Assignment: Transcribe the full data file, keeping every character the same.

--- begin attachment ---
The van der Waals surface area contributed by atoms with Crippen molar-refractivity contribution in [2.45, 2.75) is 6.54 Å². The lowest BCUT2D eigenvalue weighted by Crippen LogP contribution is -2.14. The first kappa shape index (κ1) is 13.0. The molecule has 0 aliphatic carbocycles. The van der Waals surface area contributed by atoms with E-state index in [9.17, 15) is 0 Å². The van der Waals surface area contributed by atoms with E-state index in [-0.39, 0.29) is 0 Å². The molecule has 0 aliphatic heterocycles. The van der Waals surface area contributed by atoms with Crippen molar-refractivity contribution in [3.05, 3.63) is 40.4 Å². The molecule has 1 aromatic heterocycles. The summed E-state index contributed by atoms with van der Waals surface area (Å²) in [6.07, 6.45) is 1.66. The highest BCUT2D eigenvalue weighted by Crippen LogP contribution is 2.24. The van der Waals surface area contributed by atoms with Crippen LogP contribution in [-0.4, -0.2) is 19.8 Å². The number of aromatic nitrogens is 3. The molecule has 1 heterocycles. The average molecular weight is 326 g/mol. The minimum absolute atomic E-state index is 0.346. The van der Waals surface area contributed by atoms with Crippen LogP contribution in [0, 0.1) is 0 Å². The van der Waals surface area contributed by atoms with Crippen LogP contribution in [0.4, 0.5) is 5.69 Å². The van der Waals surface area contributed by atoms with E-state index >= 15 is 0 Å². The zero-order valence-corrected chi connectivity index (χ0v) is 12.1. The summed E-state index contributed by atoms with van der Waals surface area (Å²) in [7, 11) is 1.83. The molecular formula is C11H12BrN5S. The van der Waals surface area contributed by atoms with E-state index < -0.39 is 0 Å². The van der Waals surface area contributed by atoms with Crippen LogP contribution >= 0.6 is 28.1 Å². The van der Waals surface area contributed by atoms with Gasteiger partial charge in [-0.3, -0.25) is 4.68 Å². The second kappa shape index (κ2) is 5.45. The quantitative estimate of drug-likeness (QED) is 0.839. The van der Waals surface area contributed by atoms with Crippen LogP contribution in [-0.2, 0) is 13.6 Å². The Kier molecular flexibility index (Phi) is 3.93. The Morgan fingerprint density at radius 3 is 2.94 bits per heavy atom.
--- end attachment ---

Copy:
The van der Waals surface area contributed by atoms with Crippen molar-refractivity contribution in [2.45, 2.75) is 6.54 Å². The lowest BCUT2D eigenvalue weighted by Crippen LogP contribution is -2.14. The first kappa shape index (κ1) is 13.0. The molecule has 0 aliphatic carbocycles. The van der Waals surface area contributed by atoms with E-state index in [9.17, 15) is 0 Å². The van der Waals surface area contributed by atoms with E-state index in [-0.39, 0.29) is 0 Å². The molecule has 0 aliphatic heterocycles. The van der Waals surface area contributed by atoms with Crippen molar-refractivity contribution in [3.05, 3.63) is 40.4 Å². The molecule has 1 aromatic heterocycles. The summed E-state index contributed by atoms with van der Waals surface area (Å²) in [6.07, 6.45) is 1.66. The highest BCUT2D eigenvalue weighted by Crippen LogP contribution is 2.24. The van der Waals surface area contributed by atoms with Crippen LogP contribution in [-0.4, -0.2) is 19.8 Å². The number of aromatic nitrogens is 3. The molecule has 1 heterocycles. The average molecular weight is 326 g/mol. The minimum absolute atomic E-state index is 0.346. The van der Waals surface area contributed by atoms with Crippen LogP contribution in [0, 0.1) is 0 Å². The van der Waals surface area contributed by atoms with Crippen LogP contribution in [0.4, 0.5) is 5.69 Å². The van der Waals surface area contributed by atoms with E-state index >= 15 is 0 Å². The zero-order valence-corrected chi connectivity index (χ0v) is 12.1. The summed E-state index contributed by atoms with van der Waals surface area (Å²) in [7, 11) is 1.83. The molecular formula is C11H12BrN5S. The van der Waals surface area contributed by atoms with E-state index < -0.39 is 0 Å². The van der Waals surface area contributed by atoms with Crippen LogP contribution >= 0.6 is 28.1 Å². The van der Waals surface area contributed by atoms with Gasteiger partial charge in [-0.3, -0.25) is 4.68 Å². The second kappa shape index (κ2) is 5.45. The quantitative estimate of drug-likeness (QED) is 0.839. The van der Waals surface area contributed by atoms with Crippen LogP contribution in [-0.2, 0) is 13.6 Å². The Kier molecular flexibility index (Phi) is 3.93. The Morgan fingerprint density at radius 3 is 2.94 bits per heavy atom.